Pacific Island journalists keen to address climate change and food security
Thursday, 20 August 2009 00:00


Pacific Island journalists have recognised the need to closely work with regional organisations in addressing key issues like climate change and food security.

A workshop supported by GTZ (German Agency for Technical Cooperation) through the Secretariat of the Pacific Community (SPC)/GTZ Adaptation to Climate Change in the Pacific Island Region programme, has emphasised that the socio-economic development of people in the Pacific region is vulnerable to climate change.

‘This is an issue that cuts across all sectors, including rural development, agriculture, forestry and fisheries’, said Dr Hermann Fickinger from GTZ.

The participants also noted that expected results of climate change include more frequent and intense flooding in tropical areas and droughts in subtropical areas, together with cyclones that are expected to become more severe.

The two-day workshop provided a platform of discussions between journalists from the region and experts from SPC, GTZ, Fisheries Forum Agency and South Pacific Regional Environment Programme.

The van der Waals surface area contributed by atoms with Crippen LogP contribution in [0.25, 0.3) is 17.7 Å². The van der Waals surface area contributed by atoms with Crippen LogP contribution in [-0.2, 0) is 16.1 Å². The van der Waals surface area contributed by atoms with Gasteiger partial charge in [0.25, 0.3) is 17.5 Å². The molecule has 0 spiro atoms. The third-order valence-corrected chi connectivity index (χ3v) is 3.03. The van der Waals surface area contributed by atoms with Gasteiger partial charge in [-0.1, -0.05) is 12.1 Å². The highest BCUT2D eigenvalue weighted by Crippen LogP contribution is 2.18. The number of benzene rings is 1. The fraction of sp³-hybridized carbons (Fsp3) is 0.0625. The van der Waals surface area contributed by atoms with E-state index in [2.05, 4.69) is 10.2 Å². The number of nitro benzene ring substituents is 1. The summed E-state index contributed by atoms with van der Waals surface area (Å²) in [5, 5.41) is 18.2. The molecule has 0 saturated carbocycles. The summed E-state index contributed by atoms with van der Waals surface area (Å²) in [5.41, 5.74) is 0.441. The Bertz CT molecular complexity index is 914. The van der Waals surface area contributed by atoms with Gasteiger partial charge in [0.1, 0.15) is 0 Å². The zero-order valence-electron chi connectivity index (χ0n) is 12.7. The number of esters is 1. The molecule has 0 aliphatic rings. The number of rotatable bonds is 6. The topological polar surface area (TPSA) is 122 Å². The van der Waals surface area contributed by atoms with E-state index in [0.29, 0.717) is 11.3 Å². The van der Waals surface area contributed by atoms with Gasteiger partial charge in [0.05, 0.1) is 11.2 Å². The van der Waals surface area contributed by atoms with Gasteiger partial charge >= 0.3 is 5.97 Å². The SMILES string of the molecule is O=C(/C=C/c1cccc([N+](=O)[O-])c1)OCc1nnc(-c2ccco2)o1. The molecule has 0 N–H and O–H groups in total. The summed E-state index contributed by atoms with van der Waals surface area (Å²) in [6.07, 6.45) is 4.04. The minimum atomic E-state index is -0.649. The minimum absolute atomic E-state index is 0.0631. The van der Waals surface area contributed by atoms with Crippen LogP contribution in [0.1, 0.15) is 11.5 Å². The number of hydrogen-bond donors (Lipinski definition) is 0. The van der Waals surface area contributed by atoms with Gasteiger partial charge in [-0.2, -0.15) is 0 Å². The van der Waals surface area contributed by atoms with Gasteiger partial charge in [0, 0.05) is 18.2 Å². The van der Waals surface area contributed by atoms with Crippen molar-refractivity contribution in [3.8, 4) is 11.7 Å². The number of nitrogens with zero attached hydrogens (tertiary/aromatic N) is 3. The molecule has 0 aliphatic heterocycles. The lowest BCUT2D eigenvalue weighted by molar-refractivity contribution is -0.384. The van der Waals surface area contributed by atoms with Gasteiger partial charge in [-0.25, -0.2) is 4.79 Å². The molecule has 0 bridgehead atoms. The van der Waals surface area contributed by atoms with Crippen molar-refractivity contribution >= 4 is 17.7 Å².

In his presentation at the workshop, Dr Fickinger said there was a need for partnership between communicators and experts so that people can receive information relevant to their everyday lives. He called on the media to consistently report and highlight issues affecting the lives of people in the region, especially those relating to climate change and threats to food security.

Participants learned about some of the national and regional policies that are currently being implemented in the region and that the media can help promote. These include the diversification of food production to adapt to climate change, the need to boost local production of crops and fish through investment in science, making agriculture attractive to youth and the strengthening of infrastructure for food distribution.

Other activities to maintain food security in the face of climate change highlighted at the workshop included reducing the burden of higher prices, developing peri-urban and urban agriculture, raising awareness of nutritional value of local foods, implementing effective biosecurity measures, undertaking vulnerability analyses for all food production sectors and raising awareness of threats to food security and available solutions at the community level.